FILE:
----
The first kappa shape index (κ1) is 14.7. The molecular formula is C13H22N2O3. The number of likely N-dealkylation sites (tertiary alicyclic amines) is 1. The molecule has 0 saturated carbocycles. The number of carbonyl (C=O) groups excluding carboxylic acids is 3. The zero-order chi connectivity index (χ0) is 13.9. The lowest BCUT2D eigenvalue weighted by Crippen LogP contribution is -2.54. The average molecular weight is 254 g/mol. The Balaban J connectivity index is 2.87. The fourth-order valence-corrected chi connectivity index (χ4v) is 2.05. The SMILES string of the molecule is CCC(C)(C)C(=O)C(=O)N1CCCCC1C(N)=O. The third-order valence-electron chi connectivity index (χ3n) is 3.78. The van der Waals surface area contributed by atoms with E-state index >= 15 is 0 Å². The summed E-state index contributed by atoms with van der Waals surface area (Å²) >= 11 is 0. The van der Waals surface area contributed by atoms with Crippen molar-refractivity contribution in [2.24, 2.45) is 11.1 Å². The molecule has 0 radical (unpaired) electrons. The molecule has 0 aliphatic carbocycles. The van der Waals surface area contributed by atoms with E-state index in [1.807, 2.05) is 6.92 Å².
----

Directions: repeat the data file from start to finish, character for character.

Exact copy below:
The first kappa shape index (κ1) is 14.7. The molecular formula is C13H22N2O3. The number of likely N-dealkylation sites (tertiary alicyclic amines) is 1. The molecule has 0 saturated carbocycles. The number of carbonyl (C=O) groups excluding carboxylic acids is 3. The zero-order chi connectivity index (χ0) is 13.9. The lowest BCUT2D eigenvalue weighted by Crippen LogP contribution is -2.54. The average molecular weight is 254 g/mol. The Balaban J connectivity index is 2.87. The fourth-order valence-corrected chi connectivity index (χ4v) is 2.05. The SMILES string of the molecule is CCC(C)(C)C(=O)C(=O)N1CCCCC1C(N)=O. The third-order valence-electron chi connectivity index (χ3n) is 3.78. The van der Waals surface area contributed by atoms with E-state index >= 15 is 0 Å². The summed E-state index contributed by atoms with van der Waals surface area (Å²) >= 11 is 0. The van der Waals surface area contributed by atoms with Crippen molar-refractivity contribution in [2.24, 2.45) is 11.1 Å². The molecule has 0 radical (unpaired) electrons. The molecule has 0 aliphatic carbocycles. The van der Waals surface area contributed by atoms with E-state index in [1.807, 2.05) is 6.92 Å².